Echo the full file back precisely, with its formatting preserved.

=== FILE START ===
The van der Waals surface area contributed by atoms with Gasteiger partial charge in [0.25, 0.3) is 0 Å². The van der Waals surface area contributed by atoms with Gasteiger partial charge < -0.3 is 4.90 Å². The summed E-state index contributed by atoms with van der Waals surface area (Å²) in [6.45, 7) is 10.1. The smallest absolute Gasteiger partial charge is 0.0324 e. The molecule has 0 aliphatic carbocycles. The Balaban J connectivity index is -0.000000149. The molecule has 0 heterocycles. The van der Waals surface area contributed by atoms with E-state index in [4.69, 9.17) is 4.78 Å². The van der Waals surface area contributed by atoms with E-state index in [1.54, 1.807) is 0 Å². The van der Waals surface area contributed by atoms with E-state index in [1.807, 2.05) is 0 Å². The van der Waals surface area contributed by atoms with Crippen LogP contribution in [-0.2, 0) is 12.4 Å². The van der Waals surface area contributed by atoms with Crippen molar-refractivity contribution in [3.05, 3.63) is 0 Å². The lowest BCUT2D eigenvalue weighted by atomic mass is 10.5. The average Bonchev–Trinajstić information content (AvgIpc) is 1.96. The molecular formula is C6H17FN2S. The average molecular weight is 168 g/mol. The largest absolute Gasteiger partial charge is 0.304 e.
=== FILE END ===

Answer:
The van der Waals surface area contributed by atoms with Gasteiger partial charge in [0.25, 0.3) is 0 Å². The van der Waals surface area contributed by atoms with Gasteiger partial charge < -0.3 is 4.90 Å². The summed E-state index contributed by atoms with van der Waals surface area (Å²) in [6.45, 7) is 10.1. The smallest absolute Gasteiger partial charge is 0.0324 e. The molecule has 0 aliphatic carbocycles. The Balaban J connectivity index is -0.000000149. The molecule has 0 heterocycles. The van der Waals surface area contributed by atoms with E-state index in [4.69, 9.17) is 4.78 Å². The van der Waals surface area contributed by atoms with E-state index in [1.54, 1.807) is 0 Å². The van der Waals surface area contributed by atoms with E-state index in [1.807, 2.05) is 0 Å². The van der Waals surface area contributed by atoms with Crippen LogP contribution in [-0.2, 0) is 12.4 Å². The van der Waals surface area contributed by atoms with Crippen molar-refractivity contribution in [3.05, 3.63) is 0 Å². The lowest BCUT2D eigenvalue weighted by atomic mass is 10.5. The average Bonchev–Trinajstić information content (AvgIpc) is 1.96. The molecular formula is C6H17FN2S. The average molecular weight is 168 g/mol. The largest absolute Gasteiger partial charge is 0.304 e.